The very first thing that I saw in Skopje was the construction of a 25-meter tall figure of a warrior on horseback which, from what I later found out, was the statue of Alexander the Great.
“Push the Sky Away” is a triptych, with each part of the work the consequence of what has gone before, as well as leading on to the next. It is a creative path that has given me an interest in the primeval cultures from which our own cultural codes have grown. As a consequence I attempt to extract an underlying structure, which I believe is unchanging and unchanged. My feeling is that this lies within the tradition of the emotions, rituals, and behavior – elements which are shared in common across all cultures, and to which photography has access.
My father says I am a person from the “lost generation”. He says that we are too lonely, too withdrawn, and constantly change masks creating an illusion of life.
I am sitting by the window, looking at another faceless, bleak panel house. Every day and every night this ridiculous block of flats, a shelter for thousands of anonymous lives, stares at me with its empty eyes, not letting me forget about where I will return.
Ira Thiessen researches a complex identity of Russian Germans who returned back to their historical motherland in the series of staged portraits “Privet Germania” (Hello, Germany).
After 30 years of the Chernobyl disaster Jadwiga Bronte documents the lives of people who suffer the consequences of the tragedy. The Polish-born photographer follows a group of disabled people who are living in “closed governmental institutions called ‘Internats’ which are something between an asylum, orphanage and hospice”. Internats are hidden from public view, and even some Belarusians themselves are unaware of the reality of life inside. These are places where tens of thousands of people spend their entire lives.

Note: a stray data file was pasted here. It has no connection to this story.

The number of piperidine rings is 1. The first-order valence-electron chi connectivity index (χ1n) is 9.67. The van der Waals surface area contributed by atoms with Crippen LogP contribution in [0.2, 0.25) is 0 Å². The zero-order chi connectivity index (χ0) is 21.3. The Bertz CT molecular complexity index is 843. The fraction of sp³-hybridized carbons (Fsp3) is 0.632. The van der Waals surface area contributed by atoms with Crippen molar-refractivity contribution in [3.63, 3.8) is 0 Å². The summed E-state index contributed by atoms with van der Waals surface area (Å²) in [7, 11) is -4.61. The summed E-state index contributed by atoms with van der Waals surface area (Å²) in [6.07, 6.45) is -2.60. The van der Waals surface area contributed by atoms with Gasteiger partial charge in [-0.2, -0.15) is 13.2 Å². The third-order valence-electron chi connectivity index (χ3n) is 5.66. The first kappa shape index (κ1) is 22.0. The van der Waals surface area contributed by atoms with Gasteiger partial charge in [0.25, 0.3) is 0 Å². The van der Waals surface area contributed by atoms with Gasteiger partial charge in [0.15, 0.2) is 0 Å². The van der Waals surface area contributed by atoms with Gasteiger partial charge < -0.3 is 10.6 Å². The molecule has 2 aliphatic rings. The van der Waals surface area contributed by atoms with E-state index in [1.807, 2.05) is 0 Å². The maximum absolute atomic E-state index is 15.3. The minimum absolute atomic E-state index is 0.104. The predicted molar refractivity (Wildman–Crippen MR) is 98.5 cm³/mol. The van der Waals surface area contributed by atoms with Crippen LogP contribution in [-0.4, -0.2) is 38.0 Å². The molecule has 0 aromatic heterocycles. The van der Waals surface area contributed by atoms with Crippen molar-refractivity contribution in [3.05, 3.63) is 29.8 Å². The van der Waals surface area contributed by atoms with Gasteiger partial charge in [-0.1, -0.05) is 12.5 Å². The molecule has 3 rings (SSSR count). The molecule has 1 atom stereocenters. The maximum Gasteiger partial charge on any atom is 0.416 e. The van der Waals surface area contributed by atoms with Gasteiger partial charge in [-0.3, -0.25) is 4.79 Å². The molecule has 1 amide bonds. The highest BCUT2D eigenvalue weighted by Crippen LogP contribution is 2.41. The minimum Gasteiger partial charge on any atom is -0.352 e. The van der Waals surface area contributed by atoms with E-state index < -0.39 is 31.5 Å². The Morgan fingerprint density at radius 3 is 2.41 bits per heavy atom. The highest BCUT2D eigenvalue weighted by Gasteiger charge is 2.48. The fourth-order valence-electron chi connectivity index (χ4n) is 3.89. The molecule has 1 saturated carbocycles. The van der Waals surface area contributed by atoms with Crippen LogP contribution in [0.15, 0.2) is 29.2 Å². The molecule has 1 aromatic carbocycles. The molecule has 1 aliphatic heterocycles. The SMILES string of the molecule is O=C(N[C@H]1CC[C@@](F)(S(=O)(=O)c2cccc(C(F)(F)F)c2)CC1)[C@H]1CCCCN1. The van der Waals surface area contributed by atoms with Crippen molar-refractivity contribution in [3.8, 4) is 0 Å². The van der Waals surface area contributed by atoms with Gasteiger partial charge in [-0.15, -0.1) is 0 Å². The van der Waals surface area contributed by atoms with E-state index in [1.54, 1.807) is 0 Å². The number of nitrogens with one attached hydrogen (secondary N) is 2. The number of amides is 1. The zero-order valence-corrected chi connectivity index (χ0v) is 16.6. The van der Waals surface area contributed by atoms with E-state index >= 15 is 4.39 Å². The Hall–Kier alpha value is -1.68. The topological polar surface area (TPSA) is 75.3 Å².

Alban Kakulya shows in his work “Environment and Security in Crimea” the homeland of the Crimean Tatars. In 1944 the tatars were deported to the exile under the rule of Stalin. He accused them of the collaboration with the nazis. 200.000 Tatars lost their home in one night. Many of them died and the population of the Crimean Tatars decreased dramatically. Not till the collapse of the Soviet Union in the 1990’s they were allowed to come back to their actual homeland. A lot of Tatars, also from the second Generation, decided to move back to the crim. But their formal home was now occupied by Russian and Ukrainian habitants.
Going over some old archival photographs, I couldn’t get rid of the strange feeling for some reason: people lived here their life and then died. Older you get, less emotion the photos cause. But the existential horror groves stronger. A few days ago I read that the Crimean authorities „banned the electronic music festival “Kazantip ” because of numerous violations of the law, including a lack of fire-prevention and anti-terrorism measurements.”